It really bothered me that I didn’t love the version I read of The Parrot and the Turkey about Nasreddin Hodja, especially after finding out how entwined he is in Turkish culture, and reading some of his tales online. So, when I found that Demi had also rewritten and illustrated a tale from his collection I was anxious to check it out.
The Hungry Coat is a charming story and Demi does a great job of bringing it to life with her pictures and storytelling abilities. The book is 36 pages and a 4.1 on AR. The text isn’t overwhelming in volume, but to read it definitely requires a bit of an older child’s vocabulary. Words like caravansary, hostel, banquet, frisky, and commotion are scattered through out. However, to listen to the story and to understand the message Nasrettin Hoca (an alternate spelling) is conveying, is easily enjoyed by children four and up. The story flows very smoothly and the catch line of “Eat, coat! Eat!” makes the story absolutely delightful.
Nasrettin Hoca always keeps an apple in his pocket for any goats he might pass while he is out and about. One day he helps round-up a goat that has gotten lost, and in all the commotion had become quite a mess and lost too much time to go home and change his clothes before heading to a friend’s house for dinner. Deciding to go in his patchy, smelly clothes, Nasrettin soon finds that none at the dinner party will sit by him, or even sit facing him. He slips out quietly from the gathering and has an idea. He goes home and preens himself, and returns to the party where he is greeted with attention and kindness. At dinner he begins placing the food in his coat, rather than eating it. Each time he opens his coat he commands it to eat. After he fills his coat he pats his belly to the bemusement of all around him as they ask him what he is doing. He makes his point that when he came in his old coat he wasn’t fed, but when he came dressed so beautifully he was, and thus clearly the coat was invited to dinner, not him. Everyone cheered and learned the lesson.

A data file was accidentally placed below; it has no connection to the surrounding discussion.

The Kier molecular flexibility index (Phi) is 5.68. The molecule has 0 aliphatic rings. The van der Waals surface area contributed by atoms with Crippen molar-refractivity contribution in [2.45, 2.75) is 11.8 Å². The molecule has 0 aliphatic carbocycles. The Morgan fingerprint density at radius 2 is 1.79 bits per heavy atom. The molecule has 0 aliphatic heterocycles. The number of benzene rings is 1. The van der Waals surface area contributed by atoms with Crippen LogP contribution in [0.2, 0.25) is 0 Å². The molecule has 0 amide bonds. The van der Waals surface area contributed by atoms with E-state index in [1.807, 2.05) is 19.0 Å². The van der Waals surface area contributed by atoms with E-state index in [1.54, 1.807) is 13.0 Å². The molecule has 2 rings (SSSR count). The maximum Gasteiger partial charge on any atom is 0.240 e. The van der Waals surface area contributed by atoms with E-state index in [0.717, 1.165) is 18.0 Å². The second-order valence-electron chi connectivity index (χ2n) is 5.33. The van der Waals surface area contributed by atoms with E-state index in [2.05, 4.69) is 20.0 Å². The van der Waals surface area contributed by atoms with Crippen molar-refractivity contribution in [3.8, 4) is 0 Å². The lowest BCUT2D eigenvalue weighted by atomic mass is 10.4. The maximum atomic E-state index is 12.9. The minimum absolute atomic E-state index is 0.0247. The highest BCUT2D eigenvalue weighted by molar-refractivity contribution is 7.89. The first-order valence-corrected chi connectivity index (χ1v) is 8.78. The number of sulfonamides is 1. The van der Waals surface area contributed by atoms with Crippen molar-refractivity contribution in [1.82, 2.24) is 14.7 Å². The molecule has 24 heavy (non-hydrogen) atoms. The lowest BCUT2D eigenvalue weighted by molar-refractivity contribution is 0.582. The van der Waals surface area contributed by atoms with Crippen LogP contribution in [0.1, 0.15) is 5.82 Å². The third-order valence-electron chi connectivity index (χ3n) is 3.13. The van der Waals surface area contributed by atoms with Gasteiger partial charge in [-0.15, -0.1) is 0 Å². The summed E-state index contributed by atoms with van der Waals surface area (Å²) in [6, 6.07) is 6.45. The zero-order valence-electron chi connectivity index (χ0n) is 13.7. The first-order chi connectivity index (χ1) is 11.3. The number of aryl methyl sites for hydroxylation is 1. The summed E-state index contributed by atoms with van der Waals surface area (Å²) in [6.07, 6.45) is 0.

“A coat may be fine, but a coat does not make a man.”
The illustrations are rich and detailed, but I did find myself a little put off when Nasrettin seemed to go from looking like an old little man, to being very effeminate. The inconsistency bothered me a bit, which surprised me for a Demi illustration. Also, it is worth noting that there is mention of wine in the story, that many may find off for a children’s book, particularly one about Muslims (Nasrettin was an Imam and a Dervish, so he may have drunk, I’m just saying it surprised me). The last two pages of the book are an afterword about Nasrettin Hoca in real life and the influence of his folk tales and lessons.